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Explanation and the Right to Explanation
Elanor Taylor, Journal of the American Philosophical Association, 2023/08/30


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"In response to widespread use of automated decision-making technology," writes Elanor Taylor, "some have considered a right to explanation." However, "the normative motivations for access to such explanations ask for something dif´Čücult, if not impossible, to extract from automated systems." Why? "To seek an explanation of a decision, especially an explanation that articulates reasons, is to treat the source of the decision as an entity like the agent seeking the explanation: as a rational being." But that's not how AIs work (that's lso not how humans work). "The standard sources of such evaluation, like sentience or rationality, are not in play... In the same way that it is wrongheaded to blame a tree for dropping a branch onto my car or to ask the cloud to explain why it rained on me." 16 page PDF.

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The Usefulness of a Memory Guides Where the Brain Saves It | Quanta Magazine
24, Quanta Magazine, 2023/08/30


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Interesting considerations on how (and where) we locate our memories. In a nutshell, in the human brain, different memories are stored in different places. But we shouldn't think of it as being the same as storing a sheet of paper in a filing cabinet or document into a folder. "Each time an experience is recalled, there are changes in the connection weights of the network, causing memory elements to get more averaged out." And that's why different types of memory are stored in different places - so the exceptional does not prevent us from recognizing the day-to-day, and vice versa.

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AI and the End of Education
Geoff Cain, Brainstorm in Progress, 2023/08/30


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The main message in this post boild down to "I don't object to a single thing about AI itself – it is just another tool and tools have their uses... What is objectionable is that corporations like OpenAI are treating education as just another marketplace and students as just another commodity." Of course, this is a concern with or without AI. It's a concern about the privatization of education generally. AI, like most tech, just makes it easier.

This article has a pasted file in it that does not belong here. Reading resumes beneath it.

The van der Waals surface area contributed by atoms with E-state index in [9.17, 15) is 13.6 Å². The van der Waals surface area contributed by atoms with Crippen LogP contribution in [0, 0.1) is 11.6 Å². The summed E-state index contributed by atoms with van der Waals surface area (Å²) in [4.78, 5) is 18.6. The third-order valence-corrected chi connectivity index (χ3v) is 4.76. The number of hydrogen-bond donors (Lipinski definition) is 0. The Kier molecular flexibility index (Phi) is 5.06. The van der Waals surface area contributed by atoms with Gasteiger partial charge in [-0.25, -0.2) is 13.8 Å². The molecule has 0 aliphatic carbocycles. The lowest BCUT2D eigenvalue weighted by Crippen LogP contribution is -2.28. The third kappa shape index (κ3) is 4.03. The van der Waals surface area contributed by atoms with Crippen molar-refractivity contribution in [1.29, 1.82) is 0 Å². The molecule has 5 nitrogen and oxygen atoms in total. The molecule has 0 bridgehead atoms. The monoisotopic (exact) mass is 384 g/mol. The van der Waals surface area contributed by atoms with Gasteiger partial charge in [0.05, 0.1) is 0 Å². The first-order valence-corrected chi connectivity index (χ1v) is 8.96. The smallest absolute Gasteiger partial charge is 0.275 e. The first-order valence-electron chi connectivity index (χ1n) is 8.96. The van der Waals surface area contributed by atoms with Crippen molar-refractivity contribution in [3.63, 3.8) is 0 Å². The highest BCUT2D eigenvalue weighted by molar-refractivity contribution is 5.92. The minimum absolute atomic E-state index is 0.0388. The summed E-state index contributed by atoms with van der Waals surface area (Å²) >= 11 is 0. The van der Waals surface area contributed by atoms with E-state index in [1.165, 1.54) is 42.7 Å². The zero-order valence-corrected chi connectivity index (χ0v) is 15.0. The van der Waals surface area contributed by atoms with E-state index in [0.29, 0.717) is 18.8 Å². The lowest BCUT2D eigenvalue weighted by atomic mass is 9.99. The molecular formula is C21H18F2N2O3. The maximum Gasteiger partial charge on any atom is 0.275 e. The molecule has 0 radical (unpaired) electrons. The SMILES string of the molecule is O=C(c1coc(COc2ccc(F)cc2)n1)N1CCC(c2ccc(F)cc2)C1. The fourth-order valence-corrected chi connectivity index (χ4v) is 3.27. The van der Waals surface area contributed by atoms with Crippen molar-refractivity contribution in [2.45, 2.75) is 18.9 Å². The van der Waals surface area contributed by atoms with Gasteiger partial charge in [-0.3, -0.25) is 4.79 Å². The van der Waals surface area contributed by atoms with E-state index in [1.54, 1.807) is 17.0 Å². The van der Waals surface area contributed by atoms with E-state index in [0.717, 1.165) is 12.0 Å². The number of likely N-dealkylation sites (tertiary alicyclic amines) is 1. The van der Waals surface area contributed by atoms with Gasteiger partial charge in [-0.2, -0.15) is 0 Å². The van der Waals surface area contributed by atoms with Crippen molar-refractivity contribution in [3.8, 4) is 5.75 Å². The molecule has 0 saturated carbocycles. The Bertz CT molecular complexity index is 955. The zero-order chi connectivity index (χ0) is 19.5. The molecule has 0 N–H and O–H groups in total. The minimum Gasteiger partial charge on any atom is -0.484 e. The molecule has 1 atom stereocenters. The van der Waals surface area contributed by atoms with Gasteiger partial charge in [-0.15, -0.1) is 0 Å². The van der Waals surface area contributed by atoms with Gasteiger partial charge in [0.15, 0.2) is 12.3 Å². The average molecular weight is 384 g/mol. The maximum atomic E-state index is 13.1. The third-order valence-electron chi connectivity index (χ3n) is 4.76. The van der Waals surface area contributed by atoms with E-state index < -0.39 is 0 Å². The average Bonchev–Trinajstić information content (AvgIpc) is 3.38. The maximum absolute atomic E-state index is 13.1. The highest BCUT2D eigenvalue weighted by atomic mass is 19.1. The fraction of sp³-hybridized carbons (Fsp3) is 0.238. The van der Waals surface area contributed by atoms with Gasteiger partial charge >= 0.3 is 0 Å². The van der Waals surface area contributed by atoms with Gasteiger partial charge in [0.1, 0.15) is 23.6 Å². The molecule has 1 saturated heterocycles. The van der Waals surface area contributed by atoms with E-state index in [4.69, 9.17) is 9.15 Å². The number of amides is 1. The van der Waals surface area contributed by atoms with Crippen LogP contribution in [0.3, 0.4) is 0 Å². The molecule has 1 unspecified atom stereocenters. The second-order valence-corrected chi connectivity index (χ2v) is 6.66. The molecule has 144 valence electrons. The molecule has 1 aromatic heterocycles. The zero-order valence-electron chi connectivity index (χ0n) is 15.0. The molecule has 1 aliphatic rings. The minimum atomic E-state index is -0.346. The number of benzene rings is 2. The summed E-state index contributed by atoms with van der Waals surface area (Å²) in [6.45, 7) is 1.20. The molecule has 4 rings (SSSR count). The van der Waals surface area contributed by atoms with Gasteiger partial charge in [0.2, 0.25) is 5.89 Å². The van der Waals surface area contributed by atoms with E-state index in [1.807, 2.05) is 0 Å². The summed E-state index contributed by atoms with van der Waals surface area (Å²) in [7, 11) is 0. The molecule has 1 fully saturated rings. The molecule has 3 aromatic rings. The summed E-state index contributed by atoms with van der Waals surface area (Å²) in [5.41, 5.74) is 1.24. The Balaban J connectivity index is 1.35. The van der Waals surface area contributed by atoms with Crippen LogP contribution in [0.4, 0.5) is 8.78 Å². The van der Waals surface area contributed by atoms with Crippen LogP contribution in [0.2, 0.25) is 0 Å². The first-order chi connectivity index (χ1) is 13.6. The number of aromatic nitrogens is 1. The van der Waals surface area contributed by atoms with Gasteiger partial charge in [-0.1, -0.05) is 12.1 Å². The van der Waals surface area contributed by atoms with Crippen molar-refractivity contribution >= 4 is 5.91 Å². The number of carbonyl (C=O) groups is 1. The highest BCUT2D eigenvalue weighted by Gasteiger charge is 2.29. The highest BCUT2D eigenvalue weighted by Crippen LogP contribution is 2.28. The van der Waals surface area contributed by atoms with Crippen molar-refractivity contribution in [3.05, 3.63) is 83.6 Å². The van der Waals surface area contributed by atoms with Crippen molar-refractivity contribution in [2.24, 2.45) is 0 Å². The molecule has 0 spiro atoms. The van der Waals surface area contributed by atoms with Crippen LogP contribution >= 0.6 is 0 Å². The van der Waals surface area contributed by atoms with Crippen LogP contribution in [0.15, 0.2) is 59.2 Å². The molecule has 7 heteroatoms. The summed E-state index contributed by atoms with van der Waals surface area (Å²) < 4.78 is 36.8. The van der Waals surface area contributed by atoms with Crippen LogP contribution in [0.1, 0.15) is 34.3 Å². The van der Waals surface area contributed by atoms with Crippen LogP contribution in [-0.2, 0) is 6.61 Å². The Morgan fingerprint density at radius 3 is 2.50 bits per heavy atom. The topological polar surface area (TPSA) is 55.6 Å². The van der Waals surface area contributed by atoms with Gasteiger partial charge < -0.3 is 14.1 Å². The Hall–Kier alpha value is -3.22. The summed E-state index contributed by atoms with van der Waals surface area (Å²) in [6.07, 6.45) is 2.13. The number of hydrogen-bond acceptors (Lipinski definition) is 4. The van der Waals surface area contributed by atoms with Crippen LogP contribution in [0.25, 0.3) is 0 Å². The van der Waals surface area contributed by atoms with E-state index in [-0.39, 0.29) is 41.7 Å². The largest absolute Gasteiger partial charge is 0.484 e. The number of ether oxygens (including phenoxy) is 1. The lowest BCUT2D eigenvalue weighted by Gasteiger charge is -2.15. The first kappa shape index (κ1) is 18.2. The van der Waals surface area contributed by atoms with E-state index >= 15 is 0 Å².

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AI tennis commentary is coming to the US Open
Patrick Kulp, Tech Brew, 2023/08/30


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The story is that AI could extend live audio commentary to those matches that are not being covered by human sportscasters. But this is a pretty disingenuous comment: "We're not here to replace all of the iconic commentators. Of course not. But there are only so many of them. So it's really just a matter of making the action here at the US Open accessible." But in reality there's no limit on the number of humans available to provide live commentary; if they wanted more they could simply hire more. The fact is that AI commentators are cheaper, and that's what makes them attractive to broadcasters.

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AI-Based Diagnostic Assessment System: Integrated with Knowledge Map in MOOCs
Chia-An Lee, Nen-Fu Huang, Jian-Wei Tzeng, Pin-Han Tsai, IEEE Transactions on Learning Technologies, 2023/08/30


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I'm not sure how long this author's version of the article (14 page PDF) will remain available, but if you want a detailed technical explanation of how automated student assessment might be conducted, here it is. Basically, the system analyzes a student's online activities to create a 'knowledge map' of what they've learned, compare it with a similar knowledge map constructed from the instructor's course outline, and make recommendations based on that. It is (to my assessment) more mechanical than artificially intelligent, and I wouldn't expect it to survive robust empirical testing, but it points the way, and that's what's important.

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Agency as an emerging phenomenon in the construction of massive open online courses: a discursive–material approach to the techno- pedagogical edX platform and its forums
Jan Zienkowski, Franç, ois Lambotte, Learning, Media and Technology, DIAL.pr, 2023/08/30


Interesting article (16 page PDF) on agency in MOOCs that ultimately identifies six types of agency for educators (because educators love a taxonomy):

  1. as catalysts for interaction, discussion, debate and/or controversy
  2. as monitors that may or may not intervene when discussions
  3. as sources of authoritative knowledge in a position to judge the quality of student contributions
  4. as reinforcers of social bonds
  5. as human beings
  6. as entities who accompany learners throughout their MOOC experience

I think it would have been more interesting to focus on emerging forms of agency in students, and I'm not sure this is the best taxonomy of agency that could have emerged form the data: number 3 seems to be two distinct forms of agency, while 5 and 6 seem to describe what they are rather than what they do.

 

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We publish six to eight or so short posts every weekday linking to the best, most interesting and most important pieces of content in the field. Read more about what we cover. We also list papers and articles by Stephen Downes and his presentations from around the world.

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